Who is the FTX Hacker and Why? On-Chain Clues shed light on the Situation
It appears that the majority of the funds taken from the bankrupt exchange weren’t transferred under the control of the Bahamian government.
Key TakeawaysFTX was hacked after the bankruptcy filing of the exchange on November 12.
The Securities Commission of The Bahamas claimed responsibility and said it ordered the transfer of funds to an external wallet.
According to data from the chain, the bulk of the haul was taken by a nefarious party and not a government agency.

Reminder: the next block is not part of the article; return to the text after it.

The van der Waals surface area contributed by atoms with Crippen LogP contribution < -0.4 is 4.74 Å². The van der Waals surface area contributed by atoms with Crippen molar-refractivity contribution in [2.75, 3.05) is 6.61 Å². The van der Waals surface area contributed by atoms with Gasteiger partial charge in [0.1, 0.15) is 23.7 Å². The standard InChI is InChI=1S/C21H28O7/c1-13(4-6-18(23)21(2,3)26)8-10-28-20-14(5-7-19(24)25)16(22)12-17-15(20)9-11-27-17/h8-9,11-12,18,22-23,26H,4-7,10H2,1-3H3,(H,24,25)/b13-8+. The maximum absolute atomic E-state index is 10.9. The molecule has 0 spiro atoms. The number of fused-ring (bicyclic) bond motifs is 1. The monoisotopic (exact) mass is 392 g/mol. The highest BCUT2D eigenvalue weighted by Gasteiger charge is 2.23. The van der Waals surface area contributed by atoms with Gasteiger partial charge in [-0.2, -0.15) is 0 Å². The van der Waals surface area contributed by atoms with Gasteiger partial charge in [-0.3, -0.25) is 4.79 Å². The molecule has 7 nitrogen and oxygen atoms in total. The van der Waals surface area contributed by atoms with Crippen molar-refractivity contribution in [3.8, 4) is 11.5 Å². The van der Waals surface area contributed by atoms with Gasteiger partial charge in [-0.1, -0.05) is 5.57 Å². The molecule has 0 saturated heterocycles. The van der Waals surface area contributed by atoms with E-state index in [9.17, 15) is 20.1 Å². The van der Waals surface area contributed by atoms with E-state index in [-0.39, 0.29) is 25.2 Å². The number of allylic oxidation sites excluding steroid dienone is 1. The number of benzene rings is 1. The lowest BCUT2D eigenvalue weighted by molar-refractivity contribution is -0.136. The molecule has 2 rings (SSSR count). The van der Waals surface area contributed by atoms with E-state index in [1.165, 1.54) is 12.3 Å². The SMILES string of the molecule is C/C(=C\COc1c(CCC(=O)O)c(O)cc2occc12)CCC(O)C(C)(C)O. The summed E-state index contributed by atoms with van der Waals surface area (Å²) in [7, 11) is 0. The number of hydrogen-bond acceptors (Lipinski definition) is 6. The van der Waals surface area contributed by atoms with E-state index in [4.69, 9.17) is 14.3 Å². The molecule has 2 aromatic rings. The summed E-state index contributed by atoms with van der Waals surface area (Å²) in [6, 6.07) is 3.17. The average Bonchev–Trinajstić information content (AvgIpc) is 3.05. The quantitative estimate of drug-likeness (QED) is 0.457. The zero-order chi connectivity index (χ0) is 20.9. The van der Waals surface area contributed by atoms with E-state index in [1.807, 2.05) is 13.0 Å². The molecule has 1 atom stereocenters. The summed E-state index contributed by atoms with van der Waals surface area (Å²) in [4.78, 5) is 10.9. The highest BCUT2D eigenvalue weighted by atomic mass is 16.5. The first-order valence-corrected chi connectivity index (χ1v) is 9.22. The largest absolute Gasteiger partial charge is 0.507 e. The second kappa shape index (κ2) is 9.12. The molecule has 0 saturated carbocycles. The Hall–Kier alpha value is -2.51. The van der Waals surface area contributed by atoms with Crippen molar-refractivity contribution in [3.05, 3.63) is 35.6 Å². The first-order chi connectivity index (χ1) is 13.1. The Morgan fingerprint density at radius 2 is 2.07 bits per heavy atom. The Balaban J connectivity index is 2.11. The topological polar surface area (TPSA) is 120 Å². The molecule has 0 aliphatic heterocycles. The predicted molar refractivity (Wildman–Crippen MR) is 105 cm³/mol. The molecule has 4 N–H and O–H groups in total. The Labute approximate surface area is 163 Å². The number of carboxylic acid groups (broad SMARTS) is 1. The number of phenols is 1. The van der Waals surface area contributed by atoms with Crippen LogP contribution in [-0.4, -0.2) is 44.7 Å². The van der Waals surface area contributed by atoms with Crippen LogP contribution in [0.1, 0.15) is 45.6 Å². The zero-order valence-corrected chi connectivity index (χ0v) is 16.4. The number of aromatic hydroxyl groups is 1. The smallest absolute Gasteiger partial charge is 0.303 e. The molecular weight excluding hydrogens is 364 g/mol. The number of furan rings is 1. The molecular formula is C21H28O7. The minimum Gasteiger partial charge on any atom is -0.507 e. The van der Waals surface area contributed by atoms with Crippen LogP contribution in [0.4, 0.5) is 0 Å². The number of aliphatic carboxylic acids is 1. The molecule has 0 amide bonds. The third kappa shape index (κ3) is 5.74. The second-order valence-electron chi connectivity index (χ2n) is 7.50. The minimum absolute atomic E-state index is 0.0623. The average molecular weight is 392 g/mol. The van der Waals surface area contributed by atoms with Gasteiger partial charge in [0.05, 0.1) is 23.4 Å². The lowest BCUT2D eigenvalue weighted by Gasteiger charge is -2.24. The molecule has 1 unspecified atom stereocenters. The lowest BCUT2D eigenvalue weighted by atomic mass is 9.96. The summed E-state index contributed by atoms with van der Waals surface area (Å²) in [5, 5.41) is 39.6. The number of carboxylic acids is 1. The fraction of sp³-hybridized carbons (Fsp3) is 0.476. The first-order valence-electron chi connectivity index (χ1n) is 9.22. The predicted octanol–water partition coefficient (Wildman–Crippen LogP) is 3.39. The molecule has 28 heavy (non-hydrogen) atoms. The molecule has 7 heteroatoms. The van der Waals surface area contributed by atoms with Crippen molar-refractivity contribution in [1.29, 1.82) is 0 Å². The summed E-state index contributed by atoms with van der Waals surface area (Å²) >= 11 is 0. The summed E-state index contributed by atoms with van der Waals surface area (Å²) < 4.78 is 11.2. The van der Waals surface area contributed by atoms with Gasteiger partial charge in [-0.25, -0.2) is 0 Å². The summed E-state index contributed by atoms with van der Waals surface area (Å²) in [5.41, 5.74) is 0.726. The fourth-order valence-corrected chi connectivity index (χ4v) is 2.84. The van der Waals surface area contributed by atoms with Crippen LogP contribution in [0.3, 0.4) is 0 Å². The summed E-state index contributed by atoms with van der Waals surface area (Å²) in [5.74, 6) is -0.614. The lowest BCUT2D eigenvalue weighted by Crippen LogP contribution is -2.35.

Share this article. The address that transferred $372 million from FTX to an unknown recipient is likely to be a black hat hacker. Who Hacked FTX?Debate rages over who hacked FTX. The hacking occurred just hours after the company filed for Chapter 11 voluntary bankruptcy. John J. Ray III, CEO of FTX, stated that an unknown entity transferred at most $372 million from FTX into an external wallet. “FTX has been hacked. Rey, an admin who is logged on to FTX’s Telegram channel, wrote that all funds seemed gone. A second wallet connected to a Kraken know-your-customer account was created in response to the hack and funds were transferred from FTX. A later filing by the Securities Commission of The Bahamas shows that Sam Bankman-Fried, former CEO of FTX, was operating the wallet and transferring funds out of FTX. It is likely that the attacker did this to stop their ill-gotten gains being frozen. It is a less-known fact that stablecoins like USDC and USDT have freeze or blacklist functions built into them. This allows their respective issuers the ability to halt transactions and take funds manually. The hacker lost thousands of dollars and suffered a lot of slippage as he swapped large amounts of tokens quickly. This alone suggests that the wallet is not controlled by the Bahamian regulators or government. They would want to protect assets for the benefit of FTX’s creditors. Only a malicious actor would deliberately cause slippage in trades to prevent assets being seized. The hacker also transferred 3,168 Bitcoin to an address linked to a small Russian crypto-exchange called Laslobit, before sending the funds on to the Huobi exchange. The rest of the loot was sent to the Huobi exchange by the hacker on November 20, after it had been dormant for a few more days. To break the chain of traceability, the hacker will likely use a Bitcoin mix service. The hacker also started selling ETH on the cryptocurrency market, causing it to drop in value. On November 21, they began moving more ETH in batches containing 15,000 tokens, sparking fears that they might be preparing to sell another part of their stash. According to a November 17 court filing, Crypto Briefing reported that Bankman-Fried was the first FTX hacker. He was working under the direction the Bahamian government. This theory has been questioned by more substantial on-chain evidence as well as clues found in court filings from John J. Ray III, Bahamian regulators. It now appears that the second address that transferred funds out of FTX was doing so to protect its remaining assets. It is worth noting that the behavior between these wallets is quite different. The first wallet has swapped, bridged and begun to launder assets. The second wallet has just transferred tokens to a multisignature wallet. The details surrounding the hack of FTX are still not clear. Some believe the hacker could have been a former employee who had gained access to FTX’s accounts due to the timing of the attack. It’s equally possible that someone not connected to FTX could have used the disruption to attack the company, possibly gaining access by tricking employees into opening malware-ridden email during bankruptcy chaos. This technique has been used in high-profile hacks previously attributed to North Korean state hacker Lazarus Group. As FTX’s bankruptcy case proceeds, it is likely that more information about how the exchange was hacked will be revealed. Disclosure: The author was a owner of ETH, BTC and other crypto assets at the time this article was written. Share this article. The information found on this website or accessed through it is obtained from independent sources that we believe are accurate and reliable. However, Decentral Media, Inc. does not make any representations or warranties as to the timeliness, completeness, accuracy or timeliness of any information found on this website or accessed via it. Decentral Media, Inc. does not act as an investment advisor. We do not provide personalized investment advice or any other financial advice. This website’s information is subject to change at any time. The information on this website could become obsolete or incorrect. You may not be able to update any information that is outdated, incomplete or inaccurate. We also reserve the right to change any information that is incorrect, incomplete or outdated. If you need investment advice about an ICO, IEO or other investment, we strongly recommend that you consult a licensed financial advisor or other qualified financial professional. We do not accept compensation in any form for analyzing or reporting on any ICO, IEO, cryptocurrency, currency, tokenized sales, securities, or commodities.See full terms and conditions.Recommended News